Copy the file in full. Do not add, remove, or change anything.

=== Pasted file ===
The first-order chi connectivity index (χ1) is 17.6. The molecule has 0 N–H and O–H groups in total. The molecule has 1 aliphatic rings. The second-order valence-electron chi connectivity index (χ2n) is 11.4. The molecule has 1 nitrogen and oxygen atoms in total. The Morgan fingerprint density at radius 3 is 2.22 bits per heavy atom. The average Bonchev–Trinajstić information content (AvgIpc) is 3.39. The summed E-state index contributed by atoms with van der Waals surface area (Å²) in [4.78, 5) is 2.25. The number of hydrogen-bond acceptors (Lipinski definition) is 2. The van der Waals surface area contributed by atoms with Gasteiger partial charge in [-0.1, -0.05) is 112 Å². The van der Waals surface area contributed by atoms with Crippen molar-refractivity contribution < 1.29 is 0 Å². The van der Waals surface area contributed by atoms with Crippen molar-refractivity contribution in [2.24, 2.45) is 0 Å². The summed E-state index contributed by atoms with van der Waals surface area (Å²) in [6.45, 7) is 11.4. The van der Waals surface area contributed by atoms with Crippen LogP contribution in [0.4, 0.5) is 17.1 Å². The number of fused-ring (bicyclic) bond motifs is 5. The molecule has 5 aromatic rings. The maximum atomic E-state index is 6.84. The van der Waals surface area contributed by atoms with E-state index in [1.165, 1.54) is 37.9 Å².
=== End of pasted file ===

The first-order chi connectivity index (χ1) is 17.6. The molecule has 0 N–H and O–H groups in total. The molecule has 1 aliphatic rings. The second-order valence-electron chi connectivity index (χ2n) is 11.4. The molecule has 1 nitrogen and oxygen atoms in total. The Morgan fingerprint density at radius 3 is 2.22 bits per heavy atom. The average Bonchev–Trinajstić information content (AvgIpc) is 3.39. The summed E-state index contributed by atoms with van der Waals surface area (Å²) in [4.78, 5) is 2.25. The number of hydrogen-bond acceptors (Lipinski definition) is 2. The van der Waals surface area contributed by atoms with Gasteiger partial charge in [-0.1, -0.05) is 112 Å². The van der Waals surface area contributed by atoms with Crippen molar-refractivity contribution < 1.29 is 0 Å². The van der Waals surface area contributed by atoms with Crippen molar-refractivity contribution in [2.24, 2.45) is 0 Å². The summed E-state index contributed by atoms with van der Waals surface area (Å²) in [6.45, 7) is 11.4. The van der Waals surface area contributed by atoms with Crippen LogP contribution in [0.4, 0.5) is 17.1 Å². The number of fused-ring (bicyclic) bond motifs is 5. The molecule has 5 aromatic rings. The maximum atomic E-state index is 6.84. The van der Waals surface area contributed by atoms with E-state index in [1.165, 1.54) is 37.9 Å².